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U.S. Business Concerned at NZ's Plain-Packaging Legislation

U.S. Business Organizations Issue Joint Statement Expressing Deep Concern with the New Zealand Government Proceeding with Plain-Packaging Legislation

Washington, D.C., February 9, 2014 - The Emergency Committee for American Trade, National Association of Manufacturers, National Foreign Trade Council, US-ASEAN Business Council, U.S. Chamber of Commerce, and United States Council for International Business issued the following statement concerning the New Zealand Government proceeding with plain-packaging legislation in the Parliament this week.

“We are deeply disturbed to learn that the New Zealand Government is proceeding with plain packaging legislation in the Parliament this week. This bill, in effect, eliminates the right of a business to use its trademarks in every-day commerce. We respect the right of New Zealand to regulate in the public interest, but this is the wrong approach. It will violate New Zealand’s international-trade obligations, while facilitating illicit trade and counterfeiting. Above all, there is no compelling evidence that it will actually advance the public interest. Science and evidence are essential to ensure that regulations advance a legitimate governmental objective and do not unnecessarily impede trade. It is not necessary to destroy intellectual property as this proposal would do in order to regulate effectively in the public interest. We are also concerned about the broad implications for other products and industries of this precautionary approach against which we have long fought.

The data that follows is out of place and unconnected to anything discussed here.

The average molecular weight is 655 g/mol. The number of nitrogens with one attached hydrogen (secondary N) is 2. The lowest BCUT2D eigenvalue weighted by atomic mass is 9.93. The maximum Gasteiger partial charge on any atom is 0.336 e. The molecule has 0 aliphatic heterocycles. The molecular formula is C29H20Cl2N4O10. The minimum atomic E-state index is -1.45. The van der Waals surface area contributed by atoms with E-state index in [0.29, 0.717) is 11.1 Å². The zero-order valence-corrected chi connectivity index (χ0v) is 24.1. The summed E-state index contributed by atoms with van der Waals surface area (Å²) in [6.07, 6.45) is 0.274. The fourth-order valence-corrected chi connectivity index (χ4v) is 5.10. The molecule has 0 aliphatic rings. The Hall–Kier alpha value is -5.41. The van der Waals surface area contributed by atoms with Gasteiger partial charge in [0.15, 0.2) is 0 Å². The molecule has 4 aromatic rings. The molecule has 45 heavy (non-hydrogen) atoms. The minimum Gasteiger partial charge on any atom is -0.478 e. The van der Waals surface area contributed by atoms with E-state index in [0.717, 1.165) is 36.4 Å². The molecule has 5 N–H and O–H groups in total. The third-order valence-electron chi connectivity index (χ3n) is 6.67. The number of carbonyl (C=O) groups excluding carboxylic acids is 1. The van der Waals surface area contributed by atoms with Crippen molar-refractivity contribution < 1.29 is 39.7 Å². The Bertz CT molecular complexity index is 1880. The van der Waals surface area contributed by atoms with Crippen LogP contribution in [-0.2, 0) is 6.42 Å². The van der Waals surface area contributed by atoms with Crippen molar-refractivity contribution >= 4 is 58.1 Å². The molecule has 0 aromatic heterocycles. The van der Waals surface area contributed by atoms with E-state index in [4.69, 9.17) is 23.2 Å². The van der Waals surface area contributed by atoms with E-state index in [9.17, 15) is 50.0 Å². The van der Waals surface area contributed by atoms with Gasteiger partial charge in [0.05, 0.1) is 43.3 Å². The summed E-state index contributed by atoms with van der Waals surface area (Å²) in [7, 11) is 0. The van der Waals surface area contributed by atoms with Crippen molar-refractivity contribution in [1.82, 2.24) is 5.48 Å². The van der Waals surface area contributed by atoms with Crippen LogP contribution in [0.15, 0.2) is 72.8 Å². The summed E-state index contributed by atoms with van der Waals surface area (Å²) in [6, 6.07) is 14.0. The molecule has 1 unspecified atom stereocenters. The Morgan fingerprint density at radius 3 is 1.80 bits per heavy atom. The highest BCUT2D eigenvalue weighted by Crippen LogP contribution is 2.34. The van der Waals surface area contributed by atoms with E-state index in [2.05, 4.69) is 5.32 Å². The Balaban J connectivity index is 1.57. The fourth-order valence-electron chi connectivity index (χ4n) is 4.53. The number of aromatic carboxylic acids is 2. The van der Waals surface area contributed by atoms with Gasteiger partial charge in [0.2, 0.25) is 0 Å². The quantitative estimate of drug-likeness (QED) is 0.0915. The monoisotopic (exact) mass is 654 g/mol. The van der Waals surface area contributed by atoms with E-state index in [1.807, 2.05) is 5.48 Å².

“As representatives of U.S. and international companies, we rely on the rules-based international trade framework and its supporters to sustain economic growth, employment, innovation and prosperity. We would hope that the Government of New Zealand would be cognizant of the importance of complying with its international trade and investment obligations and that it will await the outcome of the multiple legal challenges to Australia’s legislation before going forward with this unwise plain-packaging legislation, especially given the recent indications the Australian policy experiment is not working as intended.

“We see this as a systemic threat to rules which intellectual property rights and the trading system, with their nexus to regulation, are dependent upon. We encourage the New Zealand government to consider the concerns we have raised for the possible impact on New Zealand exports, such as dairy and wine, should other governments feel emboldened to take similar unwarranted measures.”

ENDS

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